It’s Not ‘ESG Investing.’ It’s Just Investing

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Nowadays, it seems nearly impossible to avoid the headlines about environmental, social and governance investing. More recently, the drumbeat of detractors has grown louder, positioning it as a framework that’s inextricably linked to an activist political agenda. As a result, the financial services industry has lost sight of the movement’s original intent.

The term “ESG” first entered the lexicon thanks to the work of the United Nations Environment Programme Initiative. These efforts were not driven by an activist agenda; rather, it was asset owners and managers who recognized the link between environmental, social and governance actions and shareholder value. At its core, ESG is (and always has been) about assessing corporations based on their exposure to and management of financially material environmental, social, and governance risks.

Pragmatic investors, regardless of their values and political inclinations, should want more information about how the companies in their portfolios affect–and are affected by–the world around them, given these risks carry very real financial ramifications. Ironically, agenda-driven politicians are therefore arguing against prudent investing. Here are three examples—spanning the environmental, social and governance categories—that illustrate this point further:


In recent weeks, Norfolk Southern Railway has made headlines for all the wrong reasons. The large railway company attracted public scrutiny after a train derailment in Ohio caused a massive chemical spill, contaminating the community’s soil and water and endangering residents’ health. Norfolk Southern now faces investigations into its safety practices and handling of hazardous materials–clear risks that predated the disaster itself and to which many ESG investors were able to limit exposure.

The company’s expenses amount to more than elevated crisis communications retainers. In February, Norfolk Southern Railway was notified by the Environmental Protection Agency it will be responsible for cleanup costs associated with the derailment. The company is also facing mounting class action lawsuits and is likely to be held liable by insurers for more damages. Norfolk’s biggest investors? Vanguard and BlackRock. Everyday investors may be more exposed to this disaster than they think. Ironically, some of the same politicians arguing to abolish ESG have publicly called out the company’s failure to manage these (clearly ESG-related) risks.


Banking multinational Wells Fargo famously endured severe reputational damage after opening millions of unauthorized bank accounts in customers’ names and selling them insurance they didn’t need. Subsequent investigations revealed fraudulent practices and a culture of aggressive sales tactics across multiple lines of Wells Fargo’s business, causing the Federal Reserve to take bold action and levy a cap on the bank’s asset growth.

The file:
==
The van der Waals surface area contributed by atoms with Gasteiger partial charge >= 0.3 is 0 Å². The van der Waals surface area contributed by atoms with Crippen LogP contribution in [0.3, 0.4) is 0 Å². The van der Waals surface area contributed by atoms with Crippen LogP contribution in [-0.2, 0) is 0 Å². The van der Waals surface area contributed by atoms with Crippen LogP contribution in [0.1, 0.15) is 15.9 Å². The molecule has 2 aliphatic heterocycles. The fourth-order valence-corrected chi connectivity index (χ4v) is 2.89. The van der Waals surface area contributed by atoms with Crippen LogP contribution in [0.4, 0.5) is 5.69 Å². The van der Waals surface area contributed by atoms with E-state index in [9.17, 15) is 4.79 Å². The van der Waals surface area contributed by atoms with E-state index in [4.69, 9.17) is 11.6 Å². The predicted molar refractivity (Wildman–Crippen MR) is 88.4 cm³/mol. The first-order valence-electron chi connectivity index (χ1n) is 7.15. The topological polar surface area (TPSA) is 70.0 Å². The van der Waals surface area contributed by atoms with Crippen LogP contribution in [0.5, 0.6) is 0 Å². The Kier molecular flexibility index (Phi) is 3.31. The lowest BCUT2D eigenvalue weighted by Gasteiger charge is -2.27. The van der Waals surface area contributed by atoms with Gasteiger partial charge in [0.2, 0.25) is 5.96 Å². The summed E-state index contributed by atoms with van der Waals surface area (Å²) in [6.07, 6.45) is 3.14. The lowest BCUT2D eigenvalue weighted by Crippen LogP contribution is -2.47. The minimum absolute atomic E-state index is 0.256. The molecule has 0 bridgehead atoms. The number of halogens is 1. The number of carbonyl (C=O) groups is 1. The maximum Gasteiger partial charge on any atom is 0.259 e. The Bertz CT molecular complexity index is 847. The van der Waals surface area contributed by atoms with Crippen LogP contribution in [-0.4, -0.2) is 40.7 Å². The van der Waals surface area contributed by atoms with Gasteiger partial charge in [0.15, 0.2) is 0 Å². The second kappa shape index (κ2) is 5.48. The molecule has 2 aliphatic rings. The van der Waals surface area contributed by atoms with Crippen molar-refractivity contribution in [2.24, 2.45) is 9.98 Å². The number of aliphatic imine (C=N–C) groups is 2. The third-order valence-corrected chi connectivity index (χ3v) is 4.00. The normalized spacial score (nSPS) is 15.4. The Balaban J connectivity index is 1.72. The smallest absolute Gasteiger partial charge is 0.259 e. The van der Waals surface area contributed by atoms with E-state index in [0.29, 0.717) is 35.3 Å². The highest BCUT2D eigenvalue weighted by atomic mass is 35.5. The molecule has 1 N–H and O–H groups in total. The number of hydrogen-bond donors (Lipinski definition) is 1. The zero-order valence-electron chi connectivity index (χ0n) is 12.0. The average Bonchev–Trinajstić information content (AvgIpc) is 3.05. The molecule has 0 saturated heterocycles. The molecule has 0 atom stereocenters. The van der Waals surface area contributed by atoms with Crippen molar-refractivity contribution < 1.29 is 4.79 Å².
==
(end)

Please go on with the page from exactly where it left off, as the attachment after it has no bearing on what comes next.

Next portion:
Though Wells Fargo stock didn’t drop precipitously when news first emerged about the bank’s unscrupulous activity, it has since underperformed relative to its peers. Further, regulatory agencies have levied various fines totaling billions of dollars, with the CFPB asserting that “Wells Fargo’s rinse-repeat cycle of violating the law has harmed millions of American families.” Many ESG investors were disheartened by these actions, but not down and out–Wells Fargo’s poor ranking on social factors was already known to them and they were able to minimize exposure before this string of crises unfolded. 


While Tesla’s environmental credentials are largely robust, most ESG investors like to consider the full picture. And Tesla shareholders have not welcomed CEO Elon Musk’s decision to purchase Twitter or his personal behavior on the platform. In 2022, Tesla stock cratered 65%, marking a record annual decline and wiping $700 billion off the company’s valuation. While some of this can be attributed to supply chain snarls and other factors, various onlookers have expressed concerns that Musk’s unpredictable actions are tarnishing the carmaker’s brand and exacerbating its woes. Supporting this point: on March 8, Tesla stock endured multi-session losses after Musk spoke disparagingly about a recently laid-off Twitter employee.


Erratic tweeting aside, attorneys for a Tesla shareholder just this month argued that a compensation package of $55 billion or more, awarded to Musk as chief executive officer, be invalidated. These attorneys allege that the package was “dictated by Musk and the product of sham negotiations with directors who were not independent of him … it was approved by shareholders who were given misleading and incomplete disclosures in a proxy statement.” Once again, shareholders clearly view strong corporate governance structures as material to shareholder value.

Today’s 24/7 news cycle and social media access mean we have more information and visibility than ever before concerning companies’ actions and their associated risks. This means we will continue to see headlines about ESG, and the various ways corporate missteps drive measurable financial outcomes. Advisors and consumers would do well to look beyond the noise and remember this: Stock values are based on what we, the collective of retail investors, think and feel. ESG values are based on corporate risk mitigation. 

Financial advisors have a fiduciary duty to their clients and, by eschewing ESG factors, may be overlooking threats and opportunities that stand to affect their clients’ returns in the long term. The ability to connect with clients on a deeper level, and tailor offerings to their preferences and causes they care about, just happens to be a positive side effect. 

Zach Conway is co-founder and CEO at Seeds Investor

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